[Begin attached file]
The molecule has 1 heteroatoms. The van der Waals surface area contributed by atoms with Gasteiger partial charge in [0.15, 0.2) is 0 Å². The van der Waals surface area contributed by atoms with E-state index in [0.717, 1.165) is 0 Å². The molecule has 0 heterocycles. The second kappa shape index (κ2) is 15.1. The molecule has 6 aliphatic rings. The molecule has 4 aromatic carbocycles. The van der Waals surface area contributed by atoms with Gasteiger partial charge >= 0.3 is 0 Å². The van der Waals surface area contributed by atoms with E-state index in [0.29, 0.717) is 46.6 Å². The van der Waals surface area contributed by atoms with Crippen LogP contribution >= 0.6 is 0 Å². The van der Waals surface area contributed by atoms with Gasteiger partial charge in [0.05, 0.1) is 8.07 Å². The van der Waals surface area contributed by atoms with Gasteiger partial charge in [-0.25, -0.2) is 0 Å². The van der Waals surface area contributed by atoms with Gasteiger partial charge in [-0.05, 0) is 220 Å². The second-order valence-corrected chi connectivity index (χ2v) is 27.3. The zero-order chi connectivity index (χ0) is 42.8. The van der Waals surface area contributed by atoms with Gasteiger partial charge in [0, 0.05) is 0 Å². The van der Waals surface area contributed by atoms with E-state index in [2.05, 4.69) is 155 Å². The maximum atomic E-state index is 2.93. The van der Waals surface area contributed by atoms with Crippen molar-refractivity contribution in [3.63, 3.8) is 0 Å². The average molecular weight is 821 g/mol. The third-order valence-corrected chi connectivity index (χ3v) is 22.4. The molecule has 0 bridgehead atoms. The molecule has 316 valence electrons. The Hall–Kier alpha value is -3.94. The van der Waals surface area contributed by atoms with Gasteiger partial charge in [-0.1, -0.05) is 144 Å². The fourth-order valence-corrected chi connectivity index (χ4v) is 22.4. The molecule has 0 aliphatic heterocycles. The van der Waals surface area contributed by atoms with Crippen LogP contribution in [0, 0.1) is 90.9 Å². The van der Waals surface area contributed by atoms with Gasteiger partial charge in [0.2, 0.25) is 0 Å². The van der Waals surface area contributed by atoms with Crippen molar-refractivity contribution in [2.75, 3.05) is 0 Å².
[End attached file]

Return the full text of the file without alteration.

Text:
The molecule has 1 heteroatoms. The van der Waals surface area contributed by atoms with Gasteiger partial charge in [0.15, 0.2) is 0 Å². The van der Waals surface area contributed by atoms with E-state index in [0.717, 1.165) is 0 Å². The molecule has 0 heterocycles. The second kappa shape index (κ2) is 15.1. The molecule has 6 aliphatic rings. The molecule has 4 aromatic carbocycles. The van der Waals surface area contributed by atoms with Gasteiger partial charge >= 0.3 is 0 Å². The van der Waals surface area contributed by atoms with E-state index in [0.29, 0.717) is 46.6 Å². The van der Waals surface area contributed by atoms with Crippen LogP contribution >= 0.6 is 0 Å². The van der Waals surface area contributed by atoms with Gasteiger partial charge in [0.05, 0.1) is 8.07 Å². The van der Waals surface area contributed by atoms with Gasteiger partial charge in [-0.25, -0.2) is 0 Å². The van der Waals surface area contributed by atoms with Gasteiger partial charge in [-0.05, 0) is 220 Å². The second-order valence-corrected chi connectivity index (χ2v) is 27.3. The zero-order chi connectivity index (χ0) is 42.8. The van der Waals surface area contributed by atoms with Gasteiger partial charge in [0, 0.05) is 0 Å². The van der Waals surface area contributed by atoms with E-state index in [2.05, 4.69) is 155 Å². The maximum atomic E-state index is 2.93. The van der Waals surface area contributed by atoms with Crippen molar-refractivity contribution in [3.63, 3.8) is 0 Å². The average molecular weight is 821 g/mol. The third-order valence-corrected chi connectivity index (χ3v) is 22.4. The molecule has 0 bridgehead atoms. The molecule has 316 valence electrons. The Hall–Kier alpha value is -3.94. The van der Waals surface area contributed by atoms with Gasteiger partial charge in [-0.1, -0.05) is 144 Å². The fourth-order valence-corrected chi connectivity index (χ4v) is 22.4. The molecule has 0 aliphatic heterocycles. The van der Waals surface area contributed by atoms with Crippen LogP contribution in [0, 0.1) is 90.9 Å². The van der Waals surface area contributed by atoms with Gasteiger partial charge in [0.2, 0.25) is 0 Å². The van der Waals surface area contributed by atoms with Crippen molar-refractivity contribution in [2.75, 3.05) is 0 Å².